(This review appeared in South Bay Accent in December of 2009)
Tacos piled high with guacamole, sour cream and tons of yellow cheese. Huge burritos packed with gloppy brown refried beans. Enormous platters of nachos with plentiful toppings. The essence of Mexican food? Not really. These American creations have as much in common with authentic Mexican food as chop suey does with real Chinese cuisine. Meanwhile, the true regional cooking of Mexico is varied, delicious and in short supply in the South Bay. But if Andrew Welch has his way, this will change — starting in affluent Saratoga, of all places.
Co-owner of The Basin in downtown Saratoga, Welch recently turned the former French restaurant next door into Casa de Cobre with food based on the cooking of the state of Michoacán in west-central Mexico. Running the kitchen is chef Marcelino Hernandez Perez and a cadre of other cooks from Santa Clara del Cobre, a Michoacán city renowned for its copper (cobre) artisans. The comida this crew is turning out is a revelation. Organic ingredients, hormone-free meats and sustainable seafood are paired with delectable recipes and dishes made to order.
In Michoacan’s Santa Clara del Cobre, even the benches are made from copper
Michoacán is known for its dairy products, wide variety of corn-based recipes, produce and famous dishes like carnitas — pieces of pork slow-cooked in its own fat. Heaven on a plate is Casa de Cobre’s young-pig carnitas subtly spiced and served on house-made beans with picked vegetables. But everything on the sizeable menu is delicious. A must-try starter is the little tacquitos — four-bite, open-face soft tacos in six different versions. Piled on outstanding, made-in-house corn tortillas, all half dozen are great but the standouts are camarones (fat shrimp with tomatoes), chivo (succulent, slow-braised goat) and spicy al pastor (pork slow-cooked with pineapple, among other things). There are many other superb appetizers that beckon, like the excellent fish soft tacos made with line-caught yellowtail, tomato, cilantro and onion whose freshness and subtlety sing.
My companions and I kept up a steady hum of pleasure as we munched on each new dish. An unexpected and divine offering was smoky round slices of grilled heirloom squash layered with mild cotija cheese and a light salsa. Casa de Cobre’s shrimp cocktail soars above the norm – plump, fresh shrimp in a seafood-flavored tomato sauce with avocado chunks, jalapeno, cilantro and celery. Citrus-“cooked” ceviche here uses day-boat scallops, fresh lime and lemon with a little jalapeno heat. Or try the tasty, “original” Caesar salad using Caesar Cardini’s 1924 recipe.
The four-bite tacquitos are wonderful
Among well over a dozen entrees are some memorable creations like seriously delicious chile relleno de puerco, in which the pepper is stuffed with braised pork, dried fruit and spices then surrounded with a fabulous pool of creamy roasted pecan sauce. Another great chile relleno offering contrasts seabass and prawns with sweet onions, tomatoes and the earthiness of oregano. Another standout is slow-braised goat — mild and flavorful, cooked with chiles, wine and herbs — topped with crumbly goat cheese. The beef stew — entomatado — is superb, smoky, nicely spiced and complex.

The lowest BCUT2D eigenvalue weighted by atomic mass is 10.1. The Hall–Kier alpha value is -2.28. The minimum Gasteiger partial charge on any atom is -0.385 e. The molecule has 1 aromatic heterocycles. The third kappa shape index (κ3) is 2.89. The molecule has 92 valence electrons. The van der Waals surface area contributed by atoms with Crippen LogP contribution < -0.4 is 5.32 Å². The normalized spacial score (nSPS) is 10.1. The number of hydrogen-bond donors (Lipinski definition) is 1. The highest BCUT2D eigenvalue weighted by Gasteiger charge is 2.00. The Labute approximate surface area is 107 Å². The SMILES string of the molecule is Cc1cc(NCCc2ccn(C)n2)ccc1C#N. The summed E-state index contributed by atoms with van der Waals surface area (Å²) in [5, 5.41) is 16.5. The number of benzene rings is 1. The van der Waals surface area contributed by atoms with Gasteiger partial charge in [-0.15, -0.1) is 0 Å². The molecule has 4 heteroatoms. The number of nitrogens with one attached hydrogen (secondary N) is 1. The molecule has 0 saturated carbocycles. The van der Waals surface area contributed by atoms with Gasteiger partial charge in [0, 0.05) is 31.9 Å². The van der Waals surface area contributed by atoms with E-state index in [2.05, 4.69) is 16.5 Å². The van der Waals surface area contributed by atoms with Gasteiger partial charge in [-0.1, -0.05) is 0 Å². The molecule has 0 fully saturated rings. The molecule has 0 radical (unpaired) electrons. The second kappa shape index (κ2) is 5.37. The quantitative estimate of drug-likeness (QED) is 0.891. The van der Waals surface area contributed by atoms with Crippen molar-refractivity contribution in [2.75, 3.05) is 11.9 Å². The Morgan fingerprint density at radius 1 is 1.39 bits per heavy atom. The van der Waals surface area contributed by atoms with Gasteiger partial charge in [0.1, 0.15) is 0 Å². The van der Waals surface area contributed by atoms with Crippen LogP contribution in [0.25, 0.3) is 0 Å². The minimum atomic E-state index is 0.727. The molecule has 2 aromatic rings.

Showing off the kitchen’s focus on freshness is a mild, tasty enchilada in which the fresh tortilla wraps around Dungeness crab with tomato and a touch of Pernod and is topped with mild crumbly cheese. There’s a fresh fish-of-the-day offering and an appealing rib-eye steak marinated in beer, chiles and spices then grilled and served with braised onions.
You’ll want to mainline the incredible pecan sauce under the tasty, spicy chile relleno de puerco
It’s wise to leave your previous Mexican food experiences at home when visiting Casa de Cobre so there isn’t disappointment when bowls of chips and salsa aren’t automatically delivered — or huge pools of gunky beans and bland rice aren’t on every plate. Rather than featuring copious amounts of blah, empty calories, dining here is all about freshness and great flavors. Made-to-order, all-you-can-eat chips with fresh pico de gallo are available for just $3 and fork-smashed fresh guacamole for $6, if you must. The beans and rice actually taste good and can be ordered on the side at minimal cost. But you’d do better to focus your meal on the first-rate Michoacán dishes rather than fill up on starches.
Yes, the margaritas are great. There are some exotic house cocktails that tempt as well. Excellent Mexican beers and sodas are available, along with a small but appealing, moderately priced wine list. And the decor is attractively Hispanic, with pretty copperware from the kitchen staff’s home city. Unlike what’s found at many Mexican chain restaurants, the servers are adept, knowledgeable and enjoy answering questions about the food. It’s probably fun for them to help guests experience what Mexican food is really like.
Casa de Cobre, 14560 Big Basin Way, Saratoga, (408) 867-1639, http://www.casadecobre.com
HOURS: Tuesday-Sunday, 5 p.m. to close; Friday, open at 11:30 a.m. Closed Monday. Reservations recommended.
PRICES: Starters, $3-14; entrees, $11-29; desserts, $3-7.